State v. SagaserAnnotate this Case
148 N.W.2d 206 (1967)
181 Neb. 329
STATE of Nebraska, Appellee, v. Gilbert SAGASER, Appellant.
Supreme Court of Nebraska.
February 3, 1967.
Asa A. Christensen, Lincoln, for appellant.
Clarence A. H. Meyer, Atty. Gen., Richard H. Williams, Asst. Atty. Gen., Lincoln, for appellee.
Heard before CARTER, SPENCER, BOSLAUGH, SMITH, and McCOWN, JJ., and WEAVER, District Judge.
This is a proceeding under the Post Conviction Act, sections 29-3001 to 29-3004, R.S.Supp., 1965. Petitioner, Gilbert Sagaser, hereinafter referred to as defendant was convicted of second degree arson growing out of a fire at the Nebraska State Penitentiary, August 16, 1955. On November 9, 1955, he was sentenced to 9 years in the State Penitentiary, said sentence to be consecutive to and to commence at the expiration of all previous sentences. His amended petition herein enumerated 15 alleged violations of his constitutional rights. The trial court granted a hearing on three of them. After the hearing, defendant's petition was dismissed and this appeal perfected.
Defendant sets out three assignments of error, all of which are predicated upon alleged violations of constitutional rights at his trial. The first is that he was denied witnesses for his defense. There is no merit to this assignment. Defendant *207 made no attempt to call any of these particular witnesses. Nor is there any showing that if called their testimony would not have been entirely cumulative. To sustain his contention, defendant produced five fellow inmates who were serving sentences in August of 1955. One of them had been subsequently tried and convicted of the same offense. This witness testified that he told the warden he knew Sagaser had nothing to do with setting the fires and wanted to testify for him, and that the warden threatened him with dire consequences if he did so. His testimony in substance is that he was with Sagaser during the critical period and that Sagaser was not near the area of the fire.
Defendant's next witness, an inmate with seven felony convictions, testified that defendant was not near the critical area at any time. The following testimony may be revealing: "A Yes, sir; I seen him sitting on the bleacher part of the yard at the time. Everybody was looking up that way and I looked at him and everybody was looking to see where Gib was." (Italics supplied.) This witness also testified that he told the warden he wanted to testify for Sagaser, but the warden told him to leave it alone if he wanted a parole.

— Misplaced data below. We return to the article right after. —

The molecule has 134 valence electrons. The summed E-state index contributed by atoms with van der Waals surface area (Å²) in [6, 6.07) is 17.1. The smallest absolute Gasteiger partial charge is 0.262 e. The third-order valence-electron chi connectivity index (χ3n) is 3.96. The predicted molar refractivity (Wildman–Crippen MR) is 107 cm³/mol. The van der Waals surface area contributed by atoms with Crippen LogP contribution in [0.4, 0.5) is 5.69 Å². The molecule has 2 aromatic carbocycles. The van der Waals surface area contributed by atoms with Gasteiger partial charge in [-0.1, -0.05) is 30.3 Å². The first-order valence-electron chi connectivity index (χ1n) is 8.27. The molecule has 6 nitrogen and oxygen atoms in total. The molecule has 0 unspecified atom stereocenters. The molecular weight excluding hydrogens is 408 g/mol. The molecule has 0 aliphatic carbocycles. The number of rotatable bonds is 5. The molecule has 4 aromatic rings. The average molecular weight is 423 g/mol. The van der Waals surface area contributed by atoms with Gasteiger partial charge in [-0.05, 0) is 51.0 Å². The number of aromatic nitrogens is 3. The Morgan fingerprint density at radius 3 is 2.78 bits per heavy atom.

Defendant's third witness has four felony convictions. His testimony is that after the fire he approached the deputy warden in the penitentiary yard and told him he wanted to testify for Sagaser, and that the deputy told him if he wanted any consideration for a parole he better leave it alone. This testimony is denied by the deputy warden.
Defendant's fourth witness has three felony convictions. It is his testimony that he stopped the warden when he came through the tailor shop, and was reprimanded.
Defendant's last witness testified that he was told not to testify by various inmates, but could not give any names.
The 1955 warden was called as a witness for the State. He categorically denied that he had ever threatened any of the witnesses or anyone else, and testified that he would not have done so if they had talked to him about the matter.
The defendant was furnished with able counsel before his arraignment on the arson charge, and had efficient representation at every stage of that proceeding. The record indicates that defendant cooperated fully with his trial attorney and at no time ever expressed any dissatisfaction with the way his defense was conducted. The record further indicates that compulsory process was issued for eight inmates of the penitentiary at the defendant's request. Of these inmates, seven, one of whom was later convicted on the same charge, testified in defendant's behalf. Defendant concedes that every witness he wanted called was called, but suggests that he did not call others who could have testified because: "A I was afraid that these people would be harmed by the administration and by the Court in some of their own cases if they were to testify for me in my case." There is no evidence in this record that defendant was denied witnesses for his defense.